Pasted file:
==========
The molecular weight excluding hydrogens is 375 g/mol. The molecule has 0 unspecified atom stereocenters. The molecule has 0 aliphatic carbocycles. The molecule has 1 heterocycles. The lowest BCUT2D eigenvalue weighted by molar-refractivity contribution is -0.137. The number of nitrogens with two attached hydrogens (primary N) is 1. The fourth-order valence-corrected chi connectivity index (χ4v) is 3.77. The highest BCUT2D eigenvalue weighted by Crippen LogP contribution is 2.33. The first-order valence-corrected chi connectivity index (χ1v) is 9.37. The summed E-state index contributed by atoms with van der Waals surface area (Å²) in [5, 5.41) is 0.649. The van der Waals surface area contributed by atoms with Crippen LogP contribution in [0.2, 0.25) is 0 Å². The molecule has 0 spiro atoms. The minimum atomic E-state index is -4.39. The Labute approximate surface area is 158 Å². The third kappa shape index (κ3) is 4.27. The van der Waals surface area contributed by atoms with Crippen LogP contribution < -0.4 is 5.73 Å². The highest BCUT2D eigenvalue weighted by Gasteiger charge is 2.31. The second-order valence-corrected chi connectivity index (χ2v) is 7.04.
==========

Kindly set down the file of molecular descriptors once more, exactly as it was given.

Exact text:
The molecular weight excluding hydrogens is 375 g/mol. The molecule has 0 unspecified atom stereocenters. The molecule has 0 aliphatic carbocycles. The molecule has 1 heterocycles. The lowest BCUT2D eigenvalue weighted by molar-refractivity contribution is -0.137. The number of nitrogens with two attached hydrogens (primary N) is 1. The fourth-order valence-corrected chi connectivity index (χ4v) is 3.77. The highest BCUT2D eigenvalue weighted by Crippen LogP contribution is 2.33. The first-order valence-corrected chi connectivity index (χ1v) is 9.37. The summed E-state index contributed by atoms with van der Waals surface area (Å²) in [5, 5.41) is 0.649. The van der Waals surface area contributed by atoms with Crippen LogP contribution in [0.2, 0.25) is 0 Å². The molecule has 0 spiro atoms. The minimum atomic E-state index is -4.39. The Labute approximate surface area is 158 Å². The third kappa shape index (κ3) is 4.27. The van der Waals surface area contributed by atoms with Crippen LogP contribution < -0.4 is 5.73 Å². The highest BCUT2D eigenvalue weighted by Gasteiger charge is 2.31. The second-order valence-corrected chi connectivity index (χ2v) is 7.04.